America Supports You: Military Wins Popular Vote in Kid's Election
By Master Sgt. Gerrold Johnson, USA
Special to American Forces Press Service
DOWNERS GROVE, Ill., Nov. 22, 2004 Children from across the country held a special nationwide election and chose the military as most deserving of a caring gesture. And to the victors in the Great Community Cookie Election of 2004 go the spoils: 2,004 chocolate chip cookies!
Staff Sgt. Eddy Nubine, U.S. Army Recruiting, plays the
national anthem on the saxophone as Marine recruiter, Sgt. Bradley Luke stands
at attention. Photo by Master Sgt. Gerrold Johnson, USA
(Click photo for screen-resolution image);high-resolution image available.
Representatives from the Army, Navy, Air Force, and Marine Corps were given 100 inaugural cookies to take back to their local units. The rest of the cookies will be mailed to troops in Iraq.
Among the candidates for the high office of "most deserving of a caring gesture" were doctors and nurses, firefighters and police officers, and homeless-shelter workers.
According to Kids Voting USA officials, the military was in a virtual tie with homeless-shelter workers in many of the 100 participating U.S. cities. However, once the national numbers came in, the military eked out a victory with 37 percent of the popular vote.
"America's kids have spoken," said Dave Horton, senior vice president for brand management for Doubletree Hotels. "Americans need to remember how important voting is, and we hope to help instill that important message at a young age."
Thousands of students ages 6 to 11 years old cast their votes through a specially designed online voting system. Students from two 3rd grade classes at Butterfield Elementary School in Downers Grove, Ill., saw first hand how their votes made a difference as they gave renowned Doubletree cookies to local representatives from each of the military services.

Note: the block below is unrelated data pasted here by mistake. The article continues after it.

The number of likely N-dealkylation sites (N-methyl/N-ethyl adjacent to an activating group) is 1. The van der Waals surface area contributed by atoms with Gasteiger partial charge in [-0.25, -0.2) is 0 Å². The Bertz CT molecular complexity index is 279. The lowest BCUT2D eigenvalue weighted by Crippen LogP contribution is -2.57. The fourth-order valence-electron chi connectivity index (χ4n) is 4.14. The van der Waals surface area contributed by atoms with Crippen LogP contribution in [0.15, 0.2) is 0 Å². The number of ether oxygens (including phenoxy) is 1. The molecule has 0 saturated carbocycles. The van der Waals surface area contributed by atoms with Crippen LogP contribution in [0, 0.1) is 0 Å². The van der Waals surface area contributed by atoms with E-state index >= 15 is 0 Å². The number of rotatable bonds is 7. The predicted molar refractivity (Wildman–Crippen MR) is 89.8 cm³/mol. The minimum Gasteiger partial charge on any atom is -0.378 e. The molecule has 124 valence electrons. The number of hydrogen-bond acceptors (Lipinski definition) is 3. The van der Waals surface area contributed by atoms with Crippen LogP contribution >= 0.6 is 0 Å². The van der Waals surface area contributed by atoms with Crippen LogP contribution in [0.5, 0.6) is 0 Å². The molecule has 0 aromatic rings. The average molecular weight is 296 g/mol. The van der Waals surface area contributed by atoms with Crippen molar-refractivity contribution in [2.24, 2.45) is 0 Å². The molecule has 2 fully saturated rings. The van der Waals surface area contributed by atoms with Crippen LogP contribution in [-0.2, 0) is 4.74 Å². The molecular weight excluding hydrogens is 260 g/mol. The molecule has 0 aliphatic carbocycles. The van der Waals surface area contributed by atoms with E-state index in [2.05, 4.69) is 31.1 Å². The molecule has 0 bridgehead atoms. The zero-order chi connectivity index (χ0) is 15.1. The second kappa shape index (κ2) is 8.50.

These Illinois students are being joined by thousands of kids across the country and more than 125 Doubletree Hotels, the corporate sponsor of the "Teaching Kids to Care" initiative, to ultimately provide the military with 250,000 chocolate chip cookies.
After a brief ceremony, the children were allowed to ask questions of the military representatives. One question raised a few eyebrows on the military panel. "What's a missing-man formation?" asked one student.
"Wow, good question," was the initial response from Tech. Sgt. Isaac Guerrero, an Air Force recruiter and Operation Enduring Freedom veteran. He went on to use the aerial salute during the late President Ronald Reagan's funeral in June as an example.
"When the jets are flying together in a row," he said using both his hands to demonstrate, "and one of them peels off up into the sky, that symbolizes the person who has died going up to heaven."
There was an audible "ooh" from the captivated 3rd graders.
Other questions were more expected. "What's war like?" another student innocently asked.
"It's like life -- an everyday struggle," said Sgt. Bradley Luke, a Marine Corps recruiter and Operation Iraqi Freedom veteran. "The most important thing is to make sure that your family and friends are okay."
Kids Voting USA is a non-profit, non-partisan organization dedicated to teaching young people about the importance of voting and that each vote is a voice. According to a press release, KVUSA exists to teach young people that voting is part of the American democratic system and social responsibility. As part of the KVUSA program, students take part in an authentic voting experience that mirrors the official voting process.
According to KVUSA research, there are 14 percent more registered 18-year-old voters in communities with KVUSA programs.
"Teaching Kids to Care" is an educational outreach initiative in its third year of existence. It was started by Doubletree Hotels to encourage kids to start making conscious decisions about how they can personally show they care about their communities. The program has been reinforced by a survey which showed that 60 percent of parents across America feel the subject of community service should be emphasized as much or more than traditional subjects in their children's schools.
As for the cookies, in recent years Doubletree Hotels began providing their customers with chocolate chip cookies. The warm cookies are symbolic of the warm feeling of home and are a way to say thank you, company officials said. In the days ahead, servicemembers deployed to Iraq will also get a thank you that tastes a lot like home.
(Army Master Sgt. Gerrold Johnson is assigned to U.S. Army Public Affairs- Midwest.)